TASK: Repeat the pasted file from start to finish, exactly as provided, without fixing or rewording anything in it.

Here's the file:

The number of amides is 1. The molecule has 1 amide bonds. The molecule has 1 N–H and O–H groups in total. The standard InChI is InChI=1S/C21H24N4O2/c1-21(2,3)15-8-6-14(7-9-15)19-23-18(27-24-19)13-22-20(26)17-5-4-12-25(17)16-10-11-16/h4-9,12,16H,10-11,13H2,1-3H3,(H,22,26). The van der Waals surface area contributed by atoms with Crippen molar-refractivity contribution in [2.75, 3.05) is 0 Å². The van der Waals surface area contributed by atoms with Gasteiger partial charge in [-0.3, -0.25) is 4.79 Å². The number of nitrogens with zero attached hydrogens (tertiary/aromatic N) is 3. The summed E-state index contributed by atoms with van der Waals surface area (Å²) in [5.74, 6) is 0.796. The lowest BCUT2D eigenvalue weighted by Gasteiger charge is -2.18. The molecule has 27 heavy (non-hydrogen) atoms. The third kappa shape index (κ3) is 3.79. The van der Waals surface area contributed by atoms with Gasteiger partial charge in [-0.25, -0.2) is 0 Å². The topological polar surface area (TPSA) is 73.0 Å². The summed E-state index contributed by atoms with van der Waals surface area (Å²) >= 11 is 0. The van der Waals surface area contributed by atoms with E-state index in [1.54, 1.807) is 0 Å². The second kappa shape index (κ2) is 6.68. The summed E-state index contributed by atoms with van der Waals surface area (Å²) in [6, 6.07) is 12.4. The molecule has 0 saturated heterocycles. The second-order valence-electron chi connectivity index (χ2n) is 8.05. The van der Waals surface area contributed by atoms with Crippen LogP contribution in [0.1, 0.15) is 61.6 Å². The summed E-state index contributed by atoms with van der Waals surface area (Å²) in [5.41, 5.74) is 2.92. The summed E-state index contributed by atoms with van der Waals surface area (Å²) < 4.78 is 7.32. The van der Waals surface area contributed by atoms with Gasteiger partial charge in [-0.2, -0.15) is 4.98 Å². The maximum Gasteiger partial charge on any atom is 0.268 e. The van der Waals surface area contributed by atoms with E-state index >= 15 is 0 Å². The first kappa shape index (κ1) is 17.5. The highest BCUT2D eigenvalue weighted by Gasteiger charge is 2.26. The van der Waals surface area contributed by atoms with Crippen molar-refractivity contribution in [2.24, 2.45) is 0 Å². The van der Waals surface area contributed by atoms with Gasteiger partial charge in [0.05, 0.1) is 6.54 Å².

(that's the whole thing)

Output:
The number of amides is 1. The molecule has 1 amide bonds. The molecule has 1 N–H and O–H groups in total. The standard InChI is InChI=1S/C21H24N4O2/c1-21(2,3)15-8-6-14(7-9-15)19-23-18(27-24-19)13-22-20(26)17-5-4-12-25(17)16-10-11-16/h4-9,12,16H,10-11,13H2,1-3H3,(H,22,26). The van der Waals surface area contributed by atoms with Crippen molar-refractivity contribution in [2.75, 3.05) is 0 Å². The van der Waals surface area contributed by atoms with Gasteiger partial charge in [-0.3, -0.25) is 4.79 Å². The number of nitrogens with zero attached hydrogens (tertiary/aromatic N) is 3. The summed E-state index contributed by atoms with van der Waals surface area (Å²) in [5.74, 6) is 0.796. The lowest BCUT2D eigenvalue weighted by Gasteiger charge is -2.18. The molecule has 27 heavy (non-hydrogen) atoms. The third kappa shape index (κ3) is 3.79. The van der Waals surface area contributed by atoms with Gasteiger partial charge in [-0.25, -0.2) is 0 Å². The topological polar surface area (TPSA) is 73.0 Å². The summed E-state index contributed by atoms with van der Waals surface area (Å²) >= 11 is 0. The van der Waals surface area contributed by atoms with E-state index in [1.54, 1.807) is 0 Å². The second kappa shape index (κ2) is 6.68. The summed E-state index contributed by atoms with van der Waals surface area (Å²) in [6, 6.07) is 12.4. The molecule has 0 saturated heterocycles. The second-order valence-electron chi connectivity index (χ2n) is 8.05. The van der Waals surface area contributed by atoms with Crippen LogP contribution in [0.1, 0.15) is 61.6 Å². The summed E-state index contributed by atoms with van der Waals surface area (Å²) in [5.41, 5.74) is 2.92. The summed E-state index contributed by atoms with van der Waals surface area (Å²) < 4.78 is 7.32. The van der Waals surface area contributed by atoms with Gasteiger partial charge in [-0.2, -0.15) is 4.98 Å². The maximum Gasteiger partial charge on any atom is 0.268 e. The van der Waals surface area contributed by atoms with E-state index >= 15 is 0 Å². The first kappa shape index (κ1) is 17.5. The highest BCUT2D eigenvalue weighted by Gasteiger charge is 2.26. The van der Waals surface area contributed by atoms with Crippen molar-refractivity contribution in [2.24, 2.45) is 0 Å². The van der Waals surface area contributed by atoms with Gasteiger partial charge in [0.05, 0.1) is 6.54 Å².